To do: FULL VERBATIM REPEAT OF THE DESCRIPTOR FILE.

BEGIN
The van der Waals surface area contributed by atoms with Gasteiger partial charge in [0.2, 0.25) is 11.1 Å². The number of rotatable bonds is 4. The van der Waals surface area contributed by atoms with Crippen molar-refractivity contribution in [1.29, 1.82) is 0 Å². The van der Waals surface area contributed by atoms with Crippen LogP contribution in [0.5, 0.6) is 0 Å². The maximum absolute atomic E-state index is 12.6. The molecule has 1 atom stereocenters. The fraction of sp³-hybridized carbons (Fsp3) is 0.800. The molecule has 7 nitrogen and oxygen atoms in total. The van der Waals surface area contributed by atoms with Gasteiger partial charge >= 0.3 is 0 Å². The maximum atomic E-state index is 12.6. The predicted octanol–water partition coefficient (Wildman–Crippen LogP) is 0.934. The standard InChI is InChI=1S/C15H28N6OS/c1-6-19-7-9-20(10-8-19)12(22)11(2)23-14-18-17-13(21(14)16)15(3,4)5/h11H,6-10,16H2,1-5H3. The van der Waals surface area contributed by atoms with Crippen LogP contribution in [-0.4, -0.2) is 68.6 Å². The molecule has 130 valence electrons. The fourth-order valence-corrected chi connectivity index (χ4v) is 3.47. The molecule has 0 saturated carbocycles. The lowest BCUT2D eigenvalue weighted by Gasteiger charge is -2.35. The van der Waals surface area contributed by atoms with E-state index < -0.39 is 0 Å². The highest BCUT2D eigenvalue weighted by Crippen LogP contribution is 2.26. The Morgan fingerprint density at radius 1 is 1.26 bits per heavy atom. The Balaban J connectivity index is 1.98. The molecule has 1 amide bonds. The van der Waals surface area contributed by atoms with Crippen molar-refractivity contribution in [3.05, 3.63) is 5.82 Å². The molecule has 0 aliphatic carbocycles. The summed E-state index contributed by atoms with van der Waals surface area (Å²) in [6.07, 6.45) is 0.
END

The van der Waals surface area contributed by atoms with Gasteiger partial charge in [0.2, 0.25) is 11.1 Å². The number of rotatable bonds is 4. The van der Waals surface area contributed by atoms with Crippen molar-refractivity contribution in [1.29, 1.82) is 0 Å². The van der Waals surface area contributed by atoms with Crippen LogP contribution in [0.5, 0.6) is 0 Å². The maximum absolute atomic E-state index is 12.6. The molecule has 1 atom stereocenters. The fraction of sp³-hybridized carbons (Fsp3) is 0.800. The molecule has 7 nitrogen and oxygen atoms in total. The van der Waals surface area contributed by atoms with Gasteiger partial charge >= 0.3 is 0 Å². The maximum atomic E-state index is 12.6. The predicted octanol–water partition coefficient (Wildman–Crippen LogP) is 0.934. The standard InChI is InChI=1S/C15H28N6OS/c1-6-19-7-9-20(10-8-19)12(22)11(2)23-14-18-17-13(21(14)16)15(3,4)5/h11H,6-10,16H2,1-5H3. The van der Waals surface area contributed by atoms with Crippen LogP contribution in [-0.4, -0.2) is 68.6 Å². The molecule has 130 valence electrons. The fourth-order valence-corrected chi connectivity index (χ4v) is 3.47. The molecule has 0 saturated carbocycles. The lowest BCUT2D eigenvalue weighted by Gasteiger charge is -2.35. The van der Waals surface area contributed by atoms with E-state index < -0.39 is 0 Å². The highest BCUT2D eigenvalue weighted by Crippen LogP contribution is 2.26. The Morgan fingerprint density at radius 1 is 1.26 bits per heavy atom. The Balaban J connectivity index is 1.98. The molecule has 1 amide bonds. The van der Waals surface area contributed by atoms with Crippen molar-refractivity contribution in [3.05, 3.63) is 5.82 Å². The molecule has 0 aliphatic carbocycles. The summed E-state index contributed by atoms with van der Waals surface area (Å²) in [6.07, 6.45) is 0.